Perceptions of African Americans in the US

For a class project, I was prompted to look up statistics involving African-Americans and numerous categories. In order to better gauge perception vs reality, I ended up looking at various statistics about domestic abuse, violence, welfare, and education. This was mainly in response to the many comments that I found under talk shows. There, usually in response to talk show videos regarding dating, I came across plenty of comments from both black and non-black people, and the perceptions from both sides seemed surprisingly similar in their biases.

The chief among these comments was the idea that black men were abusive and generally bad because of some secret self-hatred that society produced. On a personal level, I found it interesting how this comment acknowledged how society created a bad image that reflected in black men’s self-perception, and yet was willing to contribute to it at the same time. Statistically, the rate of abuse from black men was indeed higher than other races, but it was not a majority. Many organizations who advocate for black visibility and creating a more holistic view of black people pointed out how society’s pressures and expectations from biases can often come from media representation, and create a self-fulfilling prophecy where black men will develop an image of themselves from media, and may come to embody that image in one way or another. On welfare, many studies about America’s numerous welfare services reported that an equal amount of black and white people received welfare assistance, at about thirty-nine percent each. While this means that the welfare services are giving out equal amounts, the differences in America’s total population means that a higher proportion of black men are on welfare.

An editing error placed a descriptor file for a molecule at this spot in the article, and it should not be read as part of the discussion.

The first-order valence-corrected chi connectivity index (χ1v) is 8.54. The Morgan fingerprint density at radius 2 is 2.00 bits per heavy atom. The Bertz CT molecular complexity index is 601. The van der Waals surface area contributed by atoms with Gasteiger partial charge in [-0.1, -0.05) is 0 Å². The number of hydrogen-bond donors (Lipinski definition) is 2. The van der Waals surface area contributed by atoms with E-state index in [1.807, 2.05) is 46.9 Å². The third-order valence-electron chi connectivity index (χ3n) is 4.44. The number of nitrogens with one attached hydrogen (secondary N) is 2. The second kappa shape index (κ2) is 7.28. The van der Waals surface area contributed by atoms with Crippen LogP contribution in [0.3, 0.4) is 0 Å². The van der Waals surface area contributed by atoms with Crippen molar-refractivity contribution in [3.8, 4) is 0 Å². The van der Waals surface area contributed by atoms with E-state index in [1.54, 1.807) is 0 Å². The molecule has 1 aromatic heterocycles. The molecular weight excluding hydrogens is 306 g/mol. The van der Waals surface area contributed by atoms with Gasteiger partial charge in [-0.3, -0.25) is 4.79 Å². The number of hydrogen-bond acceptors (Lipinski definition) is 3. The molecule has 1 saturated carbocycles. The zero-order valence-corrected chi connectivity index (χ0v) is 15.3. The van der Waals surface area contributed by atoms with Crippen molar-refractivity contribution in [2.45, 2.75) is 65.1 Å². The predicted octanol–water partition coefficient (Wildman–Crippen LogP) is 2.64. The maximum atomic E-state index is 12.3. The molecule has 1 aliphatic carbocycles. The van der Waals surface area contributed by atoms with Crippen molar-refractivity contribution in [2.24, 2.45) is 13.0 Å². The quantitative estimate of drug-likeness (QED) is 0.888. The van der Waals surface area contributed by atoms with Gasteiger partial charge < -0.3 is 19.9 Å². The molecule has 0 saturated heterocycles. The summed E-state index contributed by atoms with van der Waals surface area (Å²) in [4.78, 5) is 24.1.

I just found these statistics interesting in how media-fueled perceptions of black men tend to be extremely generalized in ways that don’t affect others races to such a degree. While many perceptions turned out to have some validity to them, the extremes (“all black men,” “nobody wants a black woman,” etc.) to which they are held are wildly out of proportion. Many studies cited media representation as a major contributor to these perceptions.

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